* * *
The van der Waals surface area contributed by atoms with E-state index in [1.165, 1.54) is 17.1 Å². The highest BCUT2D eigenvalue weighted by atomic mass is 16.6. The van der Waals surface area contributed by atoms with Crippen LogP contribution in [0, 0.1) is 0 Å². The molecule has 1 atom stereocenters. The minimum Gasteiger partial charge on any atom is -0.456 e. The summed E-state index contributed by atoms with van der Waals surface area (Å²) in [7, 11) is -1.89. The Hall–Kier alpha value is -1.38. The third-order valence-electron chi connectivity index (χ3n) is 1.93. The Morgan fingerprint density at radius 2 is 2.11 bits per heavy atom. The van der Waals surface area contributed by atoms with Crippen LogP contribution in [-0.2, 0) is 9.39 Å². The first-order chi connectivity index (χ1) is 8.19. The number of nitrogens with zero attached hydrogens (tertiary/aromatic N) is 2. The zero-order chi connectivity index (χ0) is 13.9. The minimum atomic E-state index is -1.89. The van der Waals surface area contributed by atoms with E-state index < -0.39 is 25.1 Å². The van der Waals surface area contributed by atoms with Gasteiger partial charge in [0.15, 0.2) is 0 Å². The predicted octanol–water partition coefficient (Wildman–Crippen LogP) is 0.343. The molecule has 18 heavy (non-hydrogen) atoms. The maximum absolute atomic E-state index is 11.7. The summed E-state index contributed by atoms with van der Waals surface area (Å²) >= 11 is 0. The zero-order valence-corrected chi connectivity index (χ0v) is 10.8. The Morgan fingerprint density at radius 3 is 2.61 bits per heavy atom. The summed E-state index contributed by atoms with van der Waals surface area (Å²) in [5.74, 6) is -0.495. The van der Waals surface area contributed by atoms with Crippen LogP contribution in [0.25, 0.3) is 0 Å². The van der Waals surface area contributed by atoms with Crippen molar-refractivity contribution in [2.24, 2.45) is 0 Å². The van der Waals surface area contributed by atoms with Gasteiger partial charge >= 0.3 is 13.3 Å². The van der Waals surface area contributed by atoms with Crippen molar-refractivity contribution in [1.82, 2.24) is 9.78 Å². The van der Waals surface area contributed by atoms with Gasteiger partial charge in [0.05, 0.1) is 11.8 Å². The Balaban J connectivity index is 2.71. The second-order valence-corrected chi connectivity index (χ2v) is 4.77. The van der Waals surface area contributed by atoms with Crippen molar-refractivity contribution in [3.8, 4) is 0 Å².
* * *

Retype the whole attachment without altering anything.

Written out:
The van der Waals surface area contributed by atoms with E-state index in [1.165, 1.54) is 17.1 Å². The highest BCUT2D eigenvalue weighted by atomic mass is 16.6. The van der Waals surface area contributed by atoms with Crippen LogP contribution in [0, 0.1) is 0 Å². The molecule has 1 atom stereocenters. The minimum Gasteiger partial charge on any atom is -0.456 e. The summed E-state index contributed by atoms with van der Waals surface area (Å²) in [7, 11) is -1.89. The Hall–Kier alpha value is -1.38. The third-order valence-electron chi connectivity index (χ3n) is 1.93. The Morgan fingerprint density at radius 2 is 2.11 bits per heavy atom. The van der Waals surface area contributed by atoms with Crippen LogP contribution in [-0.2, 0) is 9.39 Å². The first-order chi connectivity index (χ1) is 8.19. The number of nitrogens with zero attached hydrogens (tertiary/aromatic N) is 2. The zero-order chi connectivity index (χ0) is 13.9. The minimum atomic E-state index is -1.89. The van der Waals surface area contributed by atoms with E-state index < -0.39 is 25.1 Å². The van der Waals surface area contributed by atoms with Gasteiger partial charge in [0.15, 0.2) is 0 Å². The predicted octanol–water partition coefficient (Wildman–Crippen LogP) is 0.343. The molecule has 18 heavy (non-hydrogen) atoms. The maximum absolute atomic E-state index is 11.7. The summed E-state index contributed by atoms with van der Waals surface area (Å²) >= 11 is 0. The zero-order valence-corrected chi connectivity index (χ0v) is 10.8. The Morgan fingerprint density at radius 3 is 2.61 bits per heavy atom. The summed E-state index contributed by atoms with van der Waals surface area (Å²) in [5.74, 6) is -0.495. The van der Waals surface area contributed by atoms with Crippen LogP contribution in [0.25, 0.3) is 0 Å². The van der Waals surface area contributed by atoms with Crippen molar-refractivity contribution in [2.24, 2.45) is 0 Å². The van der Waals surface area contributed by atoms with Gasteiger partial charge >= 0.3 is 13.3 Å². The van der Waals surface area contributed by atoms with Crippen molar-refractivity contribution in [1.82, 2.24) is 9.78 Å². The van der Waals surface area contributed by atoms with Gasteiger partial charge in [0.05, 0.1) is 11.8 Å². The Balaban J connectivity index is 2.71. The second-order valence-corrected chi connectivity index (χ2v) is 4.77. The van der Waals surface area contributed by atoms with Crippen molar-refractivity contribution in [3.8, 4) is 0 Å².